Who Is Going Public? Ethical Perspectives through a Decolonizing Framework

Wednesday, 18 July 2018: 09:00
Oral Presentation
Naydene DE LANGE, Nelson Mandela University, South Africa
Who is Going Public? Ethical Perspectives Through a Decolonizing Framework

Ndlovu-Gatsheni (2017, line 106), in the context of decolonising research, argues that researchers should reposition “those who have been objects of research into questioners, critics, theorists, knowers, and communicators” in the research. Participatory visual researchers have been contributing to such a repositioning through close scrutiny of and sensitivity to the underlying ontological, epistemological, methodological, and axiological philosophical underpinnings and practice of participatory visual research, endeavouring to work with participants in co-producing knowledge, co-analysing knowledge produced, and co-presenting the findings emanating from their own insider knowledge to not only other researchers, but also to policy makers and members of their own communities. As such participatory visual research intends to open up spaces for dialogue towards deepening an understanding of the issue under study and enabling action for social change. As researchers have come a long way in persuading university ethics boards to ‘allow’ us to do participatory visual research, a further challenge arises when the participants who are the co-producers and owners of the knowledge want to represent themselves and share the knowledge they produced publicly.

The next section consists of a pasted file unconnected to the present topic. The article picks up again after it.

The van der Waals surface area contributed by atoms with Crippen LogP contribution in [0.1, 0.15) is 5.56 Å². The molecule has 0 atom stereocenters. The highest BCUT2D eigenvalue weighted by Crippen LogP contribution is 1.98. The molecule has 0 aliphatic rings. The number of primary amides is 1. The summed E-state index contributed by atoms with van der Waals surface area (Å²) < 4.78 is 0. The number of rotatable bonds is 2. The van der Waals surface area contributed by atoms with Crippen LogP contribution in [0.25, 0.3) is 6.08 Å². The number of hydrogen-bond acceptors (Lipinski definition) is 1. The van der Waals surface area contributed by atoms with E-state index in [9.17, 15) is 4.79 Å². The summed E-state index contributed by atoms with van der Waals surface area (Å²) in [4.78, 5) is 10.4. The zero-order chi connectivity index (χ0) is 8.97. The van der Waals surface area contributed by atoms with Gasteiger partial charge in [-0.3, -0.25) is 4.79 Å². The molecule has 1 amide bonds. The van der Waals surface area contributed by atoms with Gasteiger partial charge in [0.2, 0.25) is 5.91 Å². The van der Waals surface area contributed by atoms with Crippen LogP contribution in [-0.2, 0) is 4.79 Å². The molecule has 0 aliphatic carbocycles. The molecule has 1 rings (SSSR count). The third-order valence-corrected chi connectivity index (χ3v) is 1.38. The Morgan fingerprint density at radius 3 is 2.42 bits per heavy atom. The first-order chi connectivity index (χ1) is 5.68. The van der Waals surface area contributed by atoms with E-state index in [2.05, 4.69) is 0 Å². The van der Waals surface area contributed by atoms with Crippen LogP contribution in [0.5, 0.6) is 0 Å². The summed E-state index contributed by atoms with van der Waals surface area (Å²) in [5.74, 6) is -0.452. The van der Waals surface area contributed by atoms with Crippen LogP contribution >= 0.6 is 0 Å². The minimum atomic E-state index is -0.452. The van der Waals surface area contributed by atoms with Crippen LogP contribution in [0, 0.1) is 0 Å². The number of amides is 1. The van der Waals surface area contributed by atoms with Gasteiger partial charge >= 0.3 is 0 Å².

In this paper I ask, “who is going public?”, “who is allowed to go public?” and who “allows the going public?” It is at this “going public” juncture that ethics seem to place boundaries on participants’ sharing their work publicly, drawing on constructs such as consent, anonymity and confidentiality in gatekeeping the participants from sharing their work. I argue that the philosophical underpinning and practice of research ethics have not yet transformed sufficiently to address the issue of ethics in participatory visual research. In this presentation I explore the concepts of consent, anonymity and confidentiality - through using examples from our participatory visual work with youth in South Africa.